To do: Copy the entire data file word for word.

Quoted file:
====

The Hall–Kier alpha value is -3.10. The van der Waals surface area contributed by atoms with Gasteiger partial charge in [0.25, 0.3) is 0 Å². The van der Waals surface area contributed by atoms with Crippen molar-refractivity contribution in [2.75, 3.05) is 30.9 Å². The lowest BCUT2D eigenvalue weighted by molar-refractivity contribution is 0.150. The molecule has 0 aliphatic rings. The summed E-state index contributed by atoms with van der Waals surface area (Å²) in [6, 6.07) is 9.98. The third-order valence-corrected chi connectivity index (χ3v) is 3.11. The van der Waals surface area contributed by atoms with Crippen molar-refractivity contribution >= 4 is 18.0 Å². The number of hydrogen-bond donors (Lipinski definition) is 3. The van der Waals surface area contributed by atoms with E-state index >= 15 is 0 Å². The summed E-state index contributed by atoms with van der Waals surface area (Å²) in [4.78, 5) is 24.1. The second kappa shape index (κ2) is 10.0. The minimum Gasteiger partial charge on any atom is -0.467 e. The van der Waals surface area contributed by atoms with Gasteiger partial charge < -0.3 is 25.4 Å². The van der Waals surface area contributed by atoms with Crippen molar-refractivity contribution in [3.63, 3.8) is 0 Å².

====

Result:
The Hall–Kier alpha value is -3.10. The van der Waals surface area contributed by atoms with Gasteiger partial charge in [0.25, 0.3) is 0 Å². The van der Waals surface area contributed by atoms with Crippen molar-refractivity contribution in [2.75, 3.05) is 30.9 Å². The lowest BCUT2D eigenvalue weighted by molar-refractivity contribution is 0.150. The molecule has 0 aliphatic rings. The summed E-state index contributed by atoms with van der Waals surface area (Å²) in [6, 6.07) is 9.98. The third-order valence-corrected chi connectivity index (χ3v) is 3.11. The van der Waals surface area contributed by atoms with Crippen molar-refractivity contribution >= 4 is 18.0 Å². The number of hydrogen-bond donors (Lipinski definition) is 3. The van der Waals surface area contributed by atoms with E-state index >= 15 is 0 Å². The summed E-state index contributed by atoms with van der Waals surface area (Å²) in [4.78, 5) is 24.1. The second kappa shape index (κ2) is 10.0. The minimum Gasteiger partial charge on any atom is -0.467 e. The van der Waals surface area contributed by atoms with Gasteiger partial charge < -0.3 is 25.4 Å². The van der Waals surface area contributed by atoms with Crippen molar-refractivity contribution in [3.63, 3.8) is 0 Å².